If you’re trying to decide whether to apply for an E2 work visa (USCIS.gov), you should know about the investor requirements and guidelines before you start. According to USCIS, an E2 investment involves an investor placing capital (assets or funds) at risk commercially with a goal of earning a profit. The investment may be for buying an existing business or establishing a new professional venture.

We’ll cover the requirements for investors on the E2 visa and other qualifications to be aware of. Immigration law can be complex, so seeking advice from an immigration attorney is always advisable.

Benefits of an E2 Treaty Investor Visa

An E2 visa is for non-immigrant foreign entrepreneurs from nations with a Treaty of Trade and Commerce agreement with the U.S. The E2 visa gives a foreign investor the ability to go to the United States and work based on their investment in an enterprise. An E2 visa allows:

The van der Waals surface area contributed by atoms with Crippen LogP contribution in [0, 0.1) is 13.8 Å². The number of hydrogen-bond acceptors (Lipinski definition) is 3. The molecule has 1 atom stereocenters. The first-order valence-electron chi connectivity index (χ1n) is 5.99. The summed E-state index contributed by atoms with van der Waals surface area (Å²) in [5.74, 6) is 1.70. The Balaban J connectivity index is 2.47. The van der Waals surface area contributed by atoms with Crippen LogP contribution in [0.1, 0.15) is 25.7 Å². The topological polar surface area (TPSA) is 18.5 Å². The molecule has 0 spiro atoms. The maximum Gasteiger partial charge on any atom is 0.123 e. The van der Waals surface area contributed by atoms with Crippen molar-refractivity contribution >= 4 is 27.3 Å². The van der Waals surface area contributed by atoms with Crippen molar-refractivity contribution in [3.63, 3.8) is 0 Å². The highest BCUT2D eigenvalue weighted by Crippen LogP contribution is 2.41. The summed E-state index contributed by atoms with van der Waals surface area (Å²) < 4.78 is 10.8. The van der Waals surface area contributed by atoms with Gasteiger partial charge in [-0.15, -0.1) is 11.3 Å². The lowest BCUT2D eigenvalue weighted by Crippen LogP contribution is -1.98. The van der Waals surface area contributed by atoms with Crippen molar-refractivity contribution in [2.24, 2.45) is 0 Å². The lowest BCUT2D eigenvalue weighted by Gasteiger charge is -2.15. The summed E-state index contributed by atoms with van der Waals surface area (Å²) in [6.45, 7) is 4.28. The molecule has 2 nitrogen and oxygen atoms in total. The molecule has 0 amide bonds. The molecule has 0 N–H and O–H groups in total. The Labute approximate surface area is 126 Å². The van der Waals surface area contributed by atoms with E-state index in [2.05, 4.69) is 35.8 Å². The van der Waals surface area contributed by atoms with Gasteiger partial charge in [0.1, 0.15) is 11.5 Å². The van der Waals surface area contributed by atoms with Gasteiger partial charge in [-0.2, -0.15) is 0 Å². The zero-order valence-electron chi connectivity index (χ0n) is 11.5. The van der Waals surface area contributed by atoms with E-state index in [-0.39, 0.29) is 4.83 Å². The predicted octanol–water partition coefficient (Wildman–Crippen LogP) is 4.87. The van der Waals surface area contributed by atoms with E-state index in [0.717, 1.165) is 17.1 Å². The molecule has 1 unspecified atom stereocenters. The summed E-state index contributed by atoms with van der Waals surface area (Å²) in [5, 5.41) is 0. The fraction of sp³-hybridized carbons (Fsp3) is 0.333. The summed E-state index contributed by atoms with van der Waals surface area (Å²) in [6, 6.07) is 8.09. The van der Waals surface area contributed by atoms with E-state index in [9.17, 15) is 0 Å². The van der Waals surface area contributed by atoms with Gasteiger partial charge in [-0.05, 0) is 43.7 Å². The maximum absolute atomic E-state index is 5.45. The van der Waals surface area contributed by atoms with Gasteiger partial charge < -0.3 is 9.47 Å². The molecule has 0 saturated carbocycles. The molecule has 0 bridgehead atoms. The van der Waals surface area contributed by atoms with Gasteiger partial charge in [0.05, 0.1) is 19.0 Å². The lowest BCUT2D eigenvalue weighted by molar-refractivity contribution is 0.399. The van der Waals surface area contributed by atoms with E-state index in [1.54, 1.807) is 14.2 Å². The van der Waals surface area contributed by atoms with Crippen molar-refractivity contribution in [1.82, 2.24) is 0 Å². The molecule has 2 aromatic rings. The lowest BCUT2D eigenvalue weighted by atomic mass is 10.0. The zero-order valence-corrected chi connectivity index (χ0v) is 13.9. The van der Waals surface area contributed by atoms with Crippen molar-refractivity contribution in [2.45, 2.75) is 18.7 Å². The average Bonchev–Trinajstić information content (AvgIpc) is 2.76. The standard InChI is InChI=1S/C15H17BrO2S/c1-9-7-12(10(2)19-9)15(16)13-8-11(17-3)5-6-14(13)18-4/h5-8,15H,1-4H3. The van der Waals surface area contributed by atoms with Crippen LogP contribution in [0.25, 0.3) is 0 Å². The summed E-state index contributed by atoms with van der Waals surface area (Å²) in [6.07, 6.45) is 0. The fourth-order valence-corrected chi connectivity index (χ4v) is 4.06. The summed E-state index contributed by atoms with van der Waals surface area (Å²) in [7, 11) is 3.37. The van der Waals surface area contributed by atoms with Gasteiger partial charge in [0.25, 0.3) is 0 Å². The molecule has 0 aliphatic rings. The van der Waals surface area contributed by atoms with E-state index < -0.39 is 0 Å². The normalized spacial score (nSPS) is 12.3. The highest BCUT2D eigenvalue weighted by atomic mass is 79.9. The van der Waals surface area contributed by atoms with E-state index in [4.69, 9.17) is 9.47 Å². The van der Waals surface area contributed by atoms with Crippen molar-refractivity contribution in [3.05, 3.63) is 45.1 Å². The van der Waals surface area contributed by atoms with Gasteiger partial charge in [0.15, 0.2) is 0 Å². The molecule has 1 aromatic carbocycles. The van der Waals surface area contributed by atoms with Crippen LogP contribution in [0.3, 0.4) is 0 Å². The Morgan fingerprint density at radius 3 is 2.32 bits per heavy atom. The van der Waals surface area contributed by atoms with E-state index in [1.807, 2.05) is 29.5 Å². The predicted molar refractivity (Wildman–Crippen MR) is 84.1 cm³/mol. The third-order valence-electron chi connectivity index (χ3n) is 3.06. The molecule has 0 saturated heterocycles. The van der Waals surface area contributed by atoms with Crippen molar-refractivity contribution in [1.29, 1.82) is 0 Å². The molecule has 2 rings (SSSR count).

• You to travel to and from the United States
  • You to legally work for an investment vehicle company in the United States
  • You to stay with an unlimited 2-year extension on a prolonged basis (while you meet the qualifications for the E2 visa)
  • You to be accompanied by your spouse, relatives, and dependents younger than 21
  • Your spouse work while they’re living in the U.S.
  • Your dependents attend U.S. universities, colleges, and schools without needing to apply for a student visa

Keep in mind that E2 are only available to nationals of certain countries with U.S. investment treaties, and that you may only work for self-owned businesses or specific employers that will be your sponsor for the visa. E2 visas will only be approved for a 2-year period, which can make the extension and application process slow.